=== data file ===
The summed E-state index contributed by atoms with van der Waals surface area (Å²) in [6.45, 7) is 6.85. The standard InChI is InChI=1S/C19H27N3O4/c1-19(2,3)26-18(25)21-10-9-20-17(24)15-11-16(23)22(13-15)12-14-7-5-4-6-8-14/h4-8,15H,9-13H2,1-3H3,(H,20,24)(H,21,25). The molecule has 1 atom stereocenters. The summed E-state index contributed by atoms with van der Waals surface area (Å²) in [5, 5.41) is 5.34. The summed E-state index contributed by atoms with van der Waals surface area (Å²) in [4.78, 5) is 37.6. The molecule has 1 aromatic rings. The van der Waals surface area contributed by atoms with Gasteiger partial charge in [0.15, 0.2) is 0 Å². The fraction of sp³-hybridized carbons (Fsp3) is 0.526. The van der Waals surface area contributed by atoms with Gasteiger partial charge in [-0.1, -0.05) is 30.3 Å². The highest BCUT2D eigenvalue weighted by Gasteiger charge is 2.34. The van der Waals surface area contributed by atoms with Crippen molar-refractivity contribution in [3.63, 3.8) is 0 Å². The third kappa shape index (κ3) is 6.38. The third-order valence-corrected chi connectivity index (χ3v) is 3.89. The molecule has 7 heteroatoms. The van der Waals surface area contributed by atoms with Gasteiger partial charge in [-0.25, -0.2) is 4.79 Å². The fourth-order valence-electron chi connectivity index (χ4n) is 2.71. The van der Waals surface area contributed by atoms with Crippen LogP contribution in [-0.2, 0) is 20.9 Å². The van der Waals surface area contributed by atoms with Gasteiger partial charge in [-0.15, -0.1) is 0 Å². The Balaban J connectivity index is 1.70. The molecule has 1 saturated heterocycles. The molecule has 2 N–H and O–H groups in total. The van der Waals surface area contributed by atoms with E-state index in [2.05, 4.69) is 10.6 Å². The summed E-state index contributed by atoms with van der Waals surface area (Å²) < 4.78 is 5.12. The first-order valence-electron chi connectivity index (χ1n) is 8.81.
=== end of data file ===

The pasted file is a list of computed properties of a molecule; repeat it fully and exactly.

The summed E-state index contributed by atoms with van der Waals surface area (Å²) in [6.45, 7) is 6.85. The standard InChI is InChI=1S/C19H27N3O4/c1-19(2,3)26-18(25)21-10-9-20-17(24)15-11-16(23)22(13-15)12-14-7-5-4-6-8-14/h4-8,15H,9-13H2,1-3H3,(H,20,24)(H,21,25). The molecule has 1 atom stereocenters. The summed E-state index contributed by atoms with van der Waals surface area (Å²) in [5, 5.41) is 5.34. The summed E-state index contributed by atoms with van der Waals surface area (Å²) in [4.78, 5) is 37.6. The molecule has 1 aromatic rings. The van der Waals surface area contributed by atoms with Gasteiger partial charge in [0.15, 0.2) is 0 Å². The fraction of sp³-hybridized carbons (Fsp3) is 0.526. The van der Waals surface area contributed by atoms with Gasteiger partial charge in [-0.1, -0.05) is 30.3 Å². The highest BCUT2D eigenvalue weighted by Gasteiger charge is 2.34. The van der Waals surface area contributed by atoms with Crippen molar-refractivity contribution in [3.63, 3.8) is 0 Å². The third kappa shape index (κ3) is 6.38. The third-order valence-corrected chi connectivity index (χ3v) is 3.89. The molecule has 7 heteroatoms. The van der Waals surface area contributed by atoms with Gasteiger partial charge in [-0.25, -0.2) is 4.79 Å². The fourth-order valence-electron chi connectivity index (χ4n) is 2.71. The van der Waals surface area contributed by atoms with Crippen LogP contribution in [-0.2, 0) is 20.9 Å². The van der Waals surface area contributed by atoms with Gasteiger partial charge in [-0.15, -0.1) is 0 Å². The Balaban J connectivity index is 1.70. The molecule has 1 saturated heterocycles. The molecule has 2 N–H and O–H groups in total. The van der Waals surface area contributed by atoms with E-state index in [2.05, 4.69) is 10.6 Å². The summed E-state index contributed by atoms with van der Waals surface area (Å²) < 4.78 is 5.12. The first-order valence-electron chi connectivity index (χ1n) is 8.81.